Appellant argues that the trial court erred in denying his request for a jury instruction on the lesser-included offense of simple casual exchange. The State responds that simple casual exchange is not a lesser-included offense of sale of a controlled substance as a matter of law and that even if it were, any error with respect to the failure to so instruct the jury was harmless. Because the propriety of jury instructions is a mixed question of law and fact, we review this issue de novo with no presumption of correctness. State v. Smiley, 38 S.W.3d 521, 524 (Tenn. 2001) (citing State v. Burns, 6 S.W.3d 453, 461 (Tenn. 1999)).
Both the United States and the Tennessee Constitutions guarantee a right to trial by jury. U.S. Const. amend. VI; Tenn. Const. art. I, 6; Bryant v. State, S.W.3d, 2015 WL 1137755, at *6 (Tenn. Mar. 13, 2015). This includes the "right to a complete and correct charge of the law, so that each issue of fact raised by the evidence will be submitted to the jury on proper instructions." Bryant, 2015 WL 1137755, at *6 (quoting State v. Dorantes, 331 S.W.3d 370, 390 (Tenn. 2011)); see Tenn. R. Crim. P. 30. "In determining whether a defense instruction is raised by the evidence, the court must examine the evidence in the light most favorable to the defendant to determine whether there is evidence that reasonable minds could accept as to that defense." State v. Sims, 45 S.W.3d 1, 9 (Tenn. 2001). "In making this determination, the trial court must view the evidence liberally . . . without making any judgments on the credibility of such evidence. . . . [T]he trial court must [also] determine if the evidence, viewed in this light, is legally sufficient to support a conviction for the lesser-included offense." State v. Burns, 6 S.W.3d 453, 469 (Tenn. 1999); Tenn. Code Ann. 40-18-110(a). "[T]he constitutional right to trial by jury is violated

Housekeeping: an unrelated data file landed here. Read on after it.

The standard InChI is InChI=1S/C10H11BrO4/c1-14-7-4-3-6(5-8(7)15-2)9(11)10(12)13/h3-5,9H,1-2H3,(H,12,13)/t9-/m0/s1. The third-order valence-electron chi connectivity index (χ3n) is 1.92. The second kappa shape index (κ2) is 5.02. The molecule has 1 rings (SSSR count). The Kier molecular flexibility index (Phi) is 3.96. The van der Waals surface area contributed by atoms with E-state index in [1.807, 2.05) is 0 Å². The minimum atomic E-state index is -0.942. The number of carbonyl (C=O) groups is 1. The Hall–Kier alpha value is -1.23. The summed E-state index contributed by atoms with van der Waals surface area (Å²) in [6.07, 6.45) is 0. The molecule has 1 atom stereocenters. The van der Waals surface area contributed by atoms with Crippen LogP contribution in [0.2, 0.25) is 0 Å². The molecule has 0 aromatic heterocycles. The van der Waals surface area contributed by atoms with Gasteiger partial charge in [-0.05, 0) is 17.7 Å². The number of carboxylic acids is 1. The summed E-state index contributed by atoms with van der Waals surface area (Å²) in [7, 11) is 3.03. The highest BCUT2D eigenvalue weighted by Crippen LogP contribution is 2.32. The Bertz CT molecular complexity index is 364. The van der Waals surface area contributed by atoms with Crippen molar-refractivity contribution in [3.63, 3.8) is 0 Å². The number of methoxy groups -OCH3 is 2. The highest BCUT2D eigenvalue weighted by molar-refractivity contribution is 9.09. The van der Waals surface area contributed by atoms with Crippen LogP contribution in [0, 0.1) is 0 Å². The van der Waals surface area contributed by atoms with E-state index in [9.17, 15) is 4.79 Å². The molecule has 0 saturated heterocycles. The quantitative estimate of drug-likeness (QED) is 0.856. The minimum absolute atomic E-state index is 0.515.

'when the jury is not permitted to consider all offenses supported by the evidence.'" Bryant, 2015 WL 1137755, at *6 (alteration in original) (quoting State v. Ely, 48 S.W.3d 710, 727 (Tenn. 2001)). However, "[w]hen the entire charge, read as a whole, fully and fairly sets out the applicable law, the trial judge does not err in denying a special instruction requested by a party or in denying an inaccurate instruction or one inapplicable to the case at hand." Sims, 45 S.W.3d at 9.